DeathSmiles takes place in an alternate world where time seems frozen in a supernatural, early-20th-century Europe
There's a Japanese developer called Cave whom I've long adored that has very little presence outside their homeland. They're most known for arcade 2D scrolling shooting games -- but not just any shooting games: Cave specializes in the "bullet hell" subgenre, the sorts of shooters where enemies eventually start to fill the screen with multiple, multicolored barrages of deadly fire in crazy, intimidating patterns. Well-done art design, setting, and excellent music are also Cave hallmarks. Their games are considered AAA titles in the genre; it wouldn't be a stretch to call them the BioWare of 2D shooters.
- Unique and well-done thematic motif, excellent soundtrack, lots of options, incredibly intense and involving during more difficult stretches
- 2D visuals are uneven, two-player mode is fun but a bit of an afterthought, requires self-restraint and patience to get the most out of it, not a genre for everyone
A unique and well-designed entry in the "bullet hell" class of shoot-em-ups, Cave's DeathSmiles is an exciting and addicting shooter that, while incredibly fun for fans of the genre, definitely isn't for everyone.
Where to buySelling at 1 store
- $34.95 - Gamelane
I love these sorts of games because they inspire an intense emotional response. It's an amazing thrill when I'm weaving through an impenetrable-looking blanket of deadly enemy fire, charging through with your own weapon blazing, surviving a ferocious onslaught where the slightest mistake can spell doom. There's excitement when I go up against these impossible odds, and in the end, I'm rewarded with a feeling of overwhelming satisfaction when I've learned the game enough to triumph. But these titles aren't mainstream, especially here in North America. I had given up hope for DeathSmiles seeing a US release until Aksys's surprise announcement of it earlier this year -- a surprise I found very pleasant.
DeathSmiles takes place in an alternate world where time seems frozen in a supernatural, early-20th-century Europe. You take control of one of several young, superpowered "angel" girls tasked with fighting wave after wave of demonic forces from the underworld. You'll fly through several short but challenging levels (each with adjustable difficulty settings), facing off against a huge boss at the end of each. The stages are very intense from beginning to end -- there is always something happening on screen, be it waves of bullets flying at you, enemies swarming in every direction, or perilous obstacles impeding your shots and movement.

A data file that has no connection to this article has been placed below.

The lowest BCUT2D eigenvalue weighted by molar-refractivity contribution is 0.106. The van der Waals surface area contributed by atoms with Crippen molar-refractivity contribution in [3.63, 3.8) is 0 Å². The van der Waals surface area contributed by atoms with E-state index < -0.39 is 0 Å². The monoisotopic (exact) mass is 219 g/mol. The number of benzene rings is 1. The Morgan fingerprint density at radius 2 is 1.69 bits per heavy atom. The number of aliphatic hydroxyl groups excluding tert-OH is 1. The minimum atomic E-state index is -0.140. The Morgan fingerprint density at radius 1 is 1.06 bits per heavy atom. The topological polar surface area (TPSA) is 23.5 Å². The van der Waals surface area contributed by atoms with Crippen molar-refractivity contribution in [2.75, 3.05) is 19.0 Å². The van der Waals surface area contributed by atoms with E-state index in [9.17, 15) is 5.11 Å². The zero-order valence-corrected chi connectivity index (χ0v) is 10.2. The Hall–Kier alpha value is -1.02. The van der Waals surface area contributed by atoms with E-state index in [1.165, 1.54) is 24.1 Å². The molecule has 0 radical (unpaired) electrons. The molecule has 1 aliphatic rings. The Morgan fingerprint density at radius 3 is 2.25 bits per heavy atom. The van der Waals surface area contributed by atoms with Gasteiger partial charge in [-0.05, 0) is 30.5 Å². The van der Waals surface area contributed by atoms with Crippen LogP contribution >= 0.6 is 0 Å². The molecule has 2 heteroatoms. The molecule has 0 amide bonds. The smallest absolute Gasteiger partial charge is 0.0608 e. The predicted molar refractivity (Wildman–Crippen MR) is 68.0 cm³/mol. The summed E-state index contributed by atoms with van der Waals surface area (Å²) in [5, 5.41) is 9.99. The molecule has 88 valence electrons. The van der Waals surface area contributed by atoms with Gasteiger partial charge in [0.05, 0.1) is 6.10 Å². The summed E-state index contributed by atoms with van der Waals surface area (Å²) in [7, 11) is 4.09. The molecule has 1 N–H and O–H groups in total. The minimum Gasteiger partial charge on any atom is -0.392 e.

Fortunately, your little lass has a lot of skills at her disposal: she can fire both weak and strong shots to her left and right (strong shots make your movements slower, however), move her demonic familiar to carefully block enemy attacks, control a special homing attack that trades mobility for targeting and power, and utilise a limited amount of screen-clearing summon magic. Every character's attack properties are a bit different, giving you a lot of different ways to go through the game.
As much as it caters towards newcomers to the "bullet hell" genre, DeathSmiles is still inherently challenging, even if you select lower difficulties... unless you decide you just want to abuse the game's unlimited continues, in which case you'll beat it in under an hour. You certainly won't get your money's worth if you just beat it this way and put it aside, though. The fun in these sorts of games lies in learning to effectively survive against difficult odds, and thus, the game is meant to be replayed, with the player choosing to challenge themselves in tandem with the game. As an example, you can start by finishing the game using as many continues as you need, then try to cut back until you don't even need them at all to beat the game. Eventually, you'll learn how to earn crazy high scores and conquer the leaderboards. And then you can repeat the whole process with a different character and stage difficulty selection scheme.
Even better, DeathSmiles offers numerous replay options. There are two additional modes -- version 1.1 and Mega Black Label -- that alter the game mechanics and scoring systems so that you'll have to devise new strategies. (The instruction manual is actually a huge help in figuring out effective tactics for all of the modes, providing a wealth of great tips and information for players of varying skill levels.) In addition, you can either play the game in its original low-res arcade incarnation, or use re-rendered art tailored for HD displays. (Sadly, not all of the art is redone, leaving some of the stages a blocky, pixellated mess). There's a 2-player co-op mode that includes the ability to play online with friends; however, like in many games of this genre, 2-player mode isn't really well-suited to certain types of play (i.e. going for high scores). The ability to save and review replays allows you to save that perfect playthrough for posterity, and online leaderboards pit you against everyone else for the highest scores possible.
I love "bullet hell" games like DeathSmiles, but I don't expect everyone to "get" the appeal. I also expect some to baulk at paying $50 for what might seem no better than a $10 XBLA game at first glance. To me, this game is well worth the dough -- Cave's superior development quality is more apparent to those who play these games a lot. Even with the caveats, DeathSmiles is a very welcoming title to those looking to dive into the thrills of bullet hell. If you have any interest in these games, it's well worth a shot.
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